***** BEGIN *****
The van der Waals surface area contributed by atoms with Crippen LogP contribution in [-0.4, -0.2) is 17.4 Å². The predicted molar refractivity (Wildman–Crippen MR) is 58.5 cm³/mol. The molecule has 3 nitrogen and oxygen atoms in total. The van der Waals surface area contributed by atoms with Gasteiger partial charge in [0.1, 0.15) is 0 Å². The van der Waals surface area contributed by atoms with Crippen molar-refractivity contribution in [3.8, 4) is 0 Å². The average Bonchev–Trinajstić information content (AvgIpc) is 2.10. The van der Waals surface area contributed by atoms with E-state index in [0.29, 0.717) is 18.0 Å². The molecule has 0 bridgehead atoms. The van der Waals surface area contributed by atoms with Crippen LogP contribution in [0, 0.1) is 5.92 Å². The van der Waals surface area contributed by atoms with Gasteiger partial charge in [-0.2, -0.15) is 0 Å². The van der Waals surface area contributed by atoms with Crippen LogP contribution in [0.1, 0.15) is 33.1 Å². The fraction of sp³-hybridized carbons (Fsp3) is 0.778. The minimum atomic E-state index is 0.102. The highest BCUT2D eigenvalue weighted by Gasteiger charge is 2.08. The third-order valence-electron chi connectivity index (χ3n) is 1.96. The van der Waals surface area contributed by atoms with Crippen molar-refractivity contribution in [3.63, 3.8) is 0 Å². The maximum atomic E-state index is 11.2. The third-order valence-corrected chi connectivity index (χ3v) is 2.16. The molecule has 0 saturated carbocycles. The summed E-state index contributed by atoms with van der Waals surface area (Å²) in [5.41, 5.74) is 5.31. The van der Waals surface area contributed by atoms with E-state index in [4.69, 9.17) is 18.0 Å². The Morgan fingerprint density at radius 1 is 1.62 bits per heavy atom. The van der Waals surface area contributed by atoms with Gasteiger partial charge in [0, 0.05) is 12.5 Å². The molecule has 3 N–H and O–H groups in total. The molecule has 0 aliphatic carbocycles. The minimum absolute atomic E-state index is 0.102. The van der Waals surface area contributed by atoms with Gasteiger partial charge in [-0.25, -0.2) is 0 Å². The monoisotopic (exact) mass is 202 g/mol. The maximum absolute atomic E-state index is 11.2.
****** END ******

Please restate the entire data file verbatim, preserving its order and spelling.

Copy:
The van der Waals surface area contributed by atoms with Crippen LogP contribution in [-0.4, -0.2) is 17.4 Å². The predicted molar refractivity (Wildman–Crippen MR) is 58.5 cm³/mol. The molecule has 3 nitrogen and oxygen atoms in total. The van der Waals surface area contributed by atoms with Gasteiger partial charge in [0.1, 0.15) is 0 Å². The van der Waals surface area contributed by atoms with Crippen molar-refractivity contribution in [3.8, 4) is 0 Å². The average Bonchev–Trinajstić information content (AvgIpc) is 2.10. The van der Waals surface area contributed by atoms with E-state index in [0.29, 0.717) is 18.0 Å². The molecule has 0 bridgehead atoms. The van der Waals surface area contributed by atoms with Crippen LogP contribution in [0, 0.1) is 5.92 Å². The van der Waals surface area contributed by atoms with Gasteiger partial charge in [-0.2, -0.15) is 0 Å². The van der Waals surface area contributed by atoms with Crippen LogP contribution in [0.1, 0.15) is 33.1 Å². The fraction of sp³-hybridized carbons (Fsp3) is 0.778. The minimum atomic E-state index is 0.102. The highest BCUT2D eigenvalue weighted by Gasteiger charge is 2.08. The third-order valence-electron chi connectivity index (χ3n) is 1.96. The van der Waals surface area contributed by atoms with Crippen molar-refractivity contribution in [3.63, 3.8) is 0 Å². The maximum atomic E-state index is 11.2. The third-order valence-corrected chi connectivity index (χ3v) is 2.16. The molecule has 0 saturated carbocycles. The summed E-state index contributed by atoms with van der Waals surface area (Å²) in [5.41, 5.74) is 5.31. The van der Waals surface area contributed by atoms with E-state index in [4.69, 9.17) is 18.0 Å². The Morgan fingerprint density at radius 1 is 1.62 bits per heavy atom. The van der Waals surface area contributed by atoms with Gasteiger partial charge in [0, 0.05) is 12.5 Å². The molecule has 3 N–H and O–H groups in total. The molecule has 0 aliphatic carbocycles. The minimum absolute atomic E-state index is 0.102. The van der Waals surface area contributed by atoms with Gasteiger partial charge in [-0.25, -0.2) is 0 Å². The monoisotopic (exact) mass is 202 g/mol. The maximum absolute atomic E-state index is 11.2.